F. Slice Assignments
1. SPARC Slices
2. x86 Slices
3. The Volume Table of Contents
G. Mountable File Systems
H. The /etc/vfstab File
I. The mount Command - Listing Mounted Files
J. Mounting a File System
1. The /etc/vfstab and /etc/mnttab Files
K. Unmounting a File System
L. The Volume Manager
M. The Volume Manager and Device Files
1. Stopping and Starting the Volume Manager
N. The sync Command
O. File System Permissions
P. Periodic Cleanup of File Systems
1. Creating a File System
2. Creating File Systems - Important Notes
3. Creating a Slice on an Existing Hard Drive
4. Making the File System
5. Labeling the New File System
6. Managing the New/Modified File System
Q. File System Maintenance
1. Causes of File System Corruption
R. fsck - File System Check Command
1. fsck Phases
2. General Responses to Error Messages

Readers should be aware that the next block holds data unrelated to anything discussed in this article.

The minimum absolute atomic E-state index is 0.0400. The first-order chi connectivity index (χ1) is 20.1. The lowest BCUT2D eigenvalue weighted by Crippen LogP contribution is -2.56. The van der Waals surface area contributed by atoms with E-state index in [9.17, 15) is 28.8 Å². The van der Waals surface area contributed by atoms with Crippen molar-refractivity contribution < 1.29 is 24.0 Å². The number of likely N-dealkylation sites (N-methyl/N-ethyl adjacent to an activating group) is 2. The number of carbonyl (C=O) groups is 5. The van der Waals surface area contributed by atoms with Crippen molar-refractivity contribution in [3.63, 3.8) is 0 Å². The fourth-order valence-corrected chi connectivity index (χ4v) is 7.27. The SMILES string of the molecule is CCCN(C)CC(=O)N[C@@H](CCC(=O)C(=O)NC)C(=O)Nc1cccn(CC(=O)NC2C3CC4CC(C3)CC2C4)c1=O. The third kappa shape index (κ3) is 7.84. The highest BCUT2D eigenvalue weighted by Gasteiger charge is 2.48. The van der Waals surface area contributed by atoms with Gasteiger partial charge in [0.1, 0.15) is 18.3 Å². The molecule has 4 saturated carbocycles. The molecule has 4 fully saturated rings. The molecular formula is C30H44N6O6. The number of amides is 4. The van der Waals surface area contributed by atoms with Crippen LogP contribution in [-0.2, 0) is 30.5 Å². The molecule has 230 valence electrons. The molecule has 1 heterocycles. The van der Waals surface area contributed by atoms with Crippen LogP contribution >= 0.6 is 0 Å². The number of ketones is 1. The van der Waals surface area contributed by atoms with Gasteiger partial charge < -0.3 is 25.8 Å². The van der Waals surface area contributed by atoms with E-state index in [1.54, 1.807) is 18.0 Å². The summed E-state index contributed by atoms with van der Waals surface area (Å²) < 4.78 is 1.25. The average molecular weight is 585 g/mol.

3. Running fsck
4. What to do after running fsck
S. Disk Quotas
1. Setting Soft Limits and Hard Limits for Quotas
2. The Difference Between Disk Block and File Limits
3. Guidelines for Setting Up Quotas
4. Configuring Quotas
5. Setting Up Quotas for a User
6. Enabling Quotas for Other Users Using a Prototype
7. Checking Quota Consistency
8. Turning On Quotas
9. Checking Quotas
10. How to Check for Exceeded Quotas
11. How to Check Quotas on a File System
12. Changing and Removing Quotas
13. How to Change the Soft Time Limit Default
14. Changing Quotas for a User
15. Disabling Quotas for a User
16. Turning Off Quotas
T. File System Management Commands

VII. User Account Management
A. Overview of User Accounts
B. User Account Files
C. Adding A User Account
D. User Account Attributes
1. Login ID
2. Passwords
3. User ID
4. Group ID
5. HOME Directory
6. Shell
7. Authorizations, Profiles, Roles and Projects
E. User and System Account Files
1. The /etc/passwd File
2. Password Storage
3. The /etc/shadow File
4. The /etc/group File
5. The /etc/default/passwd File
6. The /etc/default/login File
F. Adding A User Account - The useradd Command
1. Changing useradd Defaults